He maintained his quest to free Ireland and continued his fight for justice for the working class but lost heart somewhat when his wife died, in her seventieth year, in late February 1834 ; they were married for 53 years, and were a ‘team’. His sorrow was compounded in August that same year when his son, Gawin William, 51 years of age, died, and the poor man never recovered from the pain those deaths caused him : he died, aged 83, on the 1st November that same year, and was buried in the churchyard of St Mary’s Church, on the corner of Mary Street and Jervis Street, in Dublin :

“My dear children,

Whilst (in residence) at Wilminoton on the Delaware, in the United States of North America, not expecting to return to Europe, and unwilling to solicit my family to rejoin me there, I was anxious to leave you some memorial of a parent whom in all probability you would never know personally. Under that impression I commenced the following details, uninteresting except to you, who have requested me to transcribe them, that each of you should have a copy.

It was not at that time, nor is it now my intention to vindicate the act which occasioned (my) then exiled situation ; though I felt a strong self-justification, in the consciousness that if I had erred, it had been in common with some of the most virtuous and patriotic characters then in Ireland…” (from here.)

One of our less-sung heroes, without a doubt.


From ‘The United Irishman’ newspaper, December 1954.

What of their families and dependents? What is to become of them? What if it be our turn tomorrow?

There is only one answer to these questions, and it rests with you and I ; these people are a sacred trust to the Irish people, and a generous people will not be unmindful of the depth of the sacrifices being made for them. We are not appealing for aims, for it would be unworthy of those gallant men (…and women) that their dependents should have to beg their bread. It is a duty on each one of us to ensure that none of these are in want because the breadwinner is imprisoned by the foreigner.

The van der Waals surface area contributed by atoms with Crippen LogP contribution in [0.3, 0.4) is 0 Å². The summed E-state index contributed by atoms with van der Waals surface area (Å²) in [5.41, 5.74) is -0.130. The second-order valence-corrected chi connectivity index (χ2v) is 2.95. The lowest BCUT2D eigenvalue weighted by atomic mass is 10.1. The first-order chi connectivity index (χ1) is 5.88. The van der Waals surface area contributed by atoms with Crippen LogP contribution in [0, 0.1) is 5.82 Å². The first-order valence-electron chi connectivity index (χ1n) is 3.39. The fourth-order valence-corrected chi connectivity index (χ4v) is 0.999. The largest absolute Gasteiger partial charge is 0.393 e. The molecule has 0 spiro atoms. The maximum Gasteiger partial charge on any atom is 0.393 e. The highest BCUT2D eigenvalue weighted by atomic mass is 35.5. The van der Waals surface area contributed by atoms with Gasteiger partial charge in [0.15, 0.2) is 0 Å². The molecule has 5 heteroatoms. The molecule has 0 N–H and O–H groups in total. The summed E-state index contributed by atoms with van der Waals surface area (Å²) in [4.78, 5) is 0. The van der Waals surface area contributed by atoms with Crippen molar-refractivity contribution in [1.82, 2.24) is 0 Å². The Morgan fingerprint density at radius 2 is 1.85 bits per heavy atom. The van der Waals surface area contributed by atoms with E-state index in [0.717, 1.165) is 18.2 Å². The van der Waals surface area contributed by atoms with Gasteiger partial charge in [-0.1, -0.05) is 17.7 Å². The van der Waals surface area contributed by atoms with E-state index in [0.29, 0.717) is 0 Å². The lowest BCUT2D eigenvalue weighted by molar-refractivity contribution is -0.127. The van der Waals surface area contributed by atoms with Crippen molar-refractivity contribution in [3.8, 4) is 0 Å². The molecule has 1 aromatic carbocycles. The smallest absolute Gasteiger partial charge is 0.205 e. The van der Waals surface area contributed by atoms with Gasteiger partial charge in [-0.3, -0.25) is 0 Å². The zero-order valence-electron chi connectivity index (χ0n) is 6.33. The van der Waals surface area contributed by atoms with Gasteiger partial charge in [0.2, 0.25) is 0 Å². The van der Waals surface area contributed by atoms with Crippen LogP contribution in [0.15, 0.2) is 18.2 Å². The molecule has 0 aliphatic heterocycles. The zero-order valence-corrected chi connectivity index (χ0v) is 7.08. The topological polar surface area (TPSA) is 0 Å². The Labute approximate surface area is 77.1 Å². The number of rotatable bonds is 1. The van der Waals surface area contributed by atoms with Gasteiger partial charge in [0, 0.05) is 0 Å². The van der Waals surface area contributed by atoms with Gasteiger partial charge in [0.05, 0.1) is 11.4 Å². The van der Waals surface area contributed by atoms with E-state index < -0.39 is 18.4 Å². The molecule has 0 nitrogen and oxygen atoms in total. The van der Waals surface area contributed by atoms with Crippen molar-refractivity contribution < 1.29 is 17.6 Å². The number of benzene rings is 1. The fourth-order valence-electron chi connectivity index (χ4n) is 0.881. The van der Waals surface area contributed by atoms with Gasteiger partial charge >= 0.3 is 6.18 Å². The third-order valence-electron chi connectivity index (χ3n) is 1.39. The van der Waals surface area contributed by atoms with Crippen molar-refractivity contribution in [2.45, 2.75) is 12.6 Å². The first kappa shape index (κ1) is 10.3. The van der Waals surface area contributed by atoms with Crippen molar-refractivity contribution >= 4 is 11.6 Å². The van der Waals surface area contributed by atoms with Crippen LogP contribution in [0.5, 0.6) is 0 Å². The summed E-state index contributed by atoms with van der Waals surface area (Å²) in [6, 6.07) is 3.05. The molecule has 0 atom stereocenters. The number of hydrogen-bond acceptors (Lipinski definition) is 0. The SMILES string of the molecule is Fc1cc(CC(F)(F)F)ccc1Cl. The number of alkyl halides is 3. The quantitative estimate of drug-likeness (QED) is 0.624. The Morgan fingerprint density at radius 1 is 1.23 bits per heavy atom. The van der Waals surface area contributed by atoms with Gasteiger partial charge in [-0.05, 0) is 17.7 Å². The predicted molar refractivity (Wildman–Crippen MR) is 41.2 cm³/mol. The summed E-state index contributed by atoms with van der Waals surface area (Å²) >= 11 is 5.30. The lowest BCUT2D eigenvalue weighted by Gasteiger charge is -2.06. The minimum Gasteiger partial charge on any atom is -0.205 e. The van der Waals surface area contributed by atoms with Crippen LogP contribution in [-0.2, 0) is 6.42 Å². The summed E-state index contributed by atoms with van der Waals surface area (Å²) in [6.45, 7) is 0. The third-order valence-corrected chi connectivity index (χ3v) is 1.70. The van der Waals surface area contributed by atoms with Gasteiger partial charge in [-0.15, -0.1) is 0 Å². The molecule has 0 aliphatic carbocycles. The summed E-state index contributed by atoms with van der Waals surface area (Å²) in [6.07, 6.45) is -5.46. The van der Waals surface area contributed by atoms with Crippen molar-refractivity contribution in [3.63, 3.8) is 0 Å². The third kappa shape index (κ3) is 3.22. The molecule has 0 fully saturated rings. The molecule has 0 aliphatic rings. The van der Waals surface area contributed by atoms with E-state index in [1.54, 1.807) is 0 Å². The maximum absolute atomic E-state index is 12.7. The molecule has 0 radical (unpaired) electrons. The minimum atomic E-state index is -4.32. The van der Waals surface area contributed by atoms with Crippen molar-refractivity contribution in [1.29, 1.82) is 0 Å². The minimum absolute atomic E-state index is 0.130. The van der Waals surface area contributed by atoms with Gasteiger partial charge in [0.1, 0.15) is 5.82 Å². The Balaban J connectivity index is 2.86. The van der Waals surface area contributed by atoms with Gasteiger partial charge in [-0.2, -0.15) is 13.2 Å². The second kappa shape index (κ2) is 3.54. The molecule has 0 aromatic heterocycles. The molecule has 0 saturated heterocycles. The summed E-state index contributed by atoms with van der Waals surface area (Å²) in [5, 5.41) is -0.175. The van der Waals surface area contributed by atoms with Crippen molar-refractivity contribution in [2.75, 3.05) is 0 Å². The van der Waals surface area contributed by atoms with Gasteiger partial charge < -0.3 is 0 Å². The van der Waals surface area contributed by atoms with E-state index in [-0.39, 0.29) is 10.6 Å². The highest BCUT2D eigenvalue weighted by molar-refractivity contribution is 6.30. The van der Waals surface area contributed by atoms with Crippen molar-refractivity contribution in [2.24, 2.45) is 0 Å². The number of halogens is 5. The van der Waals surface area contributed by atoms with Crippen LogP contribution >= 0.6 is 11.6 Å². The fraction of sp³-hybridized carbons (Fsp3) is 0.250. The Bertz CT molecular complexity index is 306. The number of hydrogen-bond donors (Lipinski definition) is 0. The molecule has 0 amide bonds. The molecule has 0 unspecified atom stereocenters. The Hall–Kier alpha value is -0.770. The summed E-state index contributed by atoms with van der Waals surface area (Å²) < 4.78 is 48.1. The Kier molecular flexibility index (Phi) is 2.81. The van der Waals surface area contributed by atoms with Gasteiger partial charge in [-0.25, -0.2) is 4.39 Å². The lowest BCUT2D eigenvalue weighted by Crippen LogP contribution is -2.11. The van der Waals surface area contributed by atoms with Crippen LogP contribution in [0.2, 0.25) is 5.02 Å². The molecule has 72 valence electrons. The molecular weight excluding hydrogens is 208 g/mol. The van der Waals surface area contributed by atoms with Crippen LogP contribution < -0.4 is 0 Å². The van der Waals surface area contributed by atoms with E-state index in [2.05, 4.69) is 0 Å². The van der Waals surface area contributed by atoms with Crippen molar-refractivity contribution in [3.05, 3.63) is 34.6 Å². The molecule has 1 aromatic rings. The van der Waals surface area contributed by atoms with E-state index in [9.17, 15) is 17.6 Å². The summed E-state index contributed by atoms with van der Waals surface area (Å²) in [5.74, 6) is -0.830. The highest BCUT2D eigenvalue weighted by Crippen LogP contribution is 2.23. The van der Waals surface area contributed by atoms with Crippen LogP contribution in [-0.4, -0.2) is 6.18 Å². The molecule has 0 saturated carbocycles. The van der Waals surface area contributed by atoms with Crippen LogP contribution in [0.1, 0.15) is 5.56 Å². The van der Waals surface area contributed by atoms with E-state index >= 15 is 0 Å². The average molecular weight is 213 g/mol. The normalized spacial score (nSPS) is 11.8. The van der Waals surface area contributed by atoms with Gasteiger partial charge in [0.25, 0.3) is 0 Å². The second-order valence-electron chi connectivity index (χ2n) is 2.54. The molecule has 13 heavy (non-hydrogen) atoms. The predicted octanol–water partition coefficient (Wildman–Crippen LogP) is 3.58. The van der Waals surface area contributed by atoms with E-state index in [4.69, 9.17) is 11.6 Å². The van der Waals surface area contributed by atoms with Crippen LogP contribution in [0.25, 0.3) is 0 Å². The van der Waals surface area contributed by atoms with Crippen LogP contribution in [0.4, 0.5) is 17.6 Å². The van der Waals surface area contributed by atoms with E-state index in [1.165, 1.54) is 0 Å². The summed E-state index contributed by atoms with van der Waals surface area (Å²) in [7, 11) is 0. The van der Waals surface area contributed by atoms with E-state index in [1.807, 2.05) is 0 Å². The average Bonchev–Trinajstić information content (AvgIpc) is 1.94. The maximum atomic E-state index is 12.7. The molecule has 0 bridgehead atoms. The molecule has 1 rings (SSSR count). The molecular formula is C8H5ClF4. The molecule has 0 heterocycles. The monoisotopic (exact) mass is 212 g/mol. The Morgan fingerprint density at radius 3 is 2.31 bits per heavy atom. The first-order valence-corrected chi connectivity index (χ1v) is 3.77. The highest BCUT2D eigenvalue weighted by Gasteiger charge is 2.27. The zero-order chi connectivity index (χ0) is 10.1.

As the struggle develops many more will be imprisoned or may fall in battle, and the strain on our resources will be heavy. But we must shoulder the burden if we are determined to carry the day. Money, unfortunately, is a dire necessity in the National Movement, as it is in every other undertaking. In time of war it is even more urgent ; money for guns and ammunition, money for food and clothing, money for publicity and administration, money for the alleviation of distress.

Yes, once again, we are appealing for funds, for ours is the Army of the Irish people, and must be sustained by them. Appeals were never made in vain in the past and we know that this appeal shall not be in vain… (MORE LATER.)


John Dunlop McKeague (pictured), who had been a prominent Loyalist activist, and an ‘activist’ in other areas, too, was shot dead by the ‘Irish National Liberation Army’ (INLA) in his shop on the Albertbridge Road, Belfast, on the 29th January, 1982 – 38 years ago on this date. That he survived as long as he did is testament to his colleagues in the War Office in Westminster, who only ‘threw him to the wolves’ when they feared he was about to do the same to them.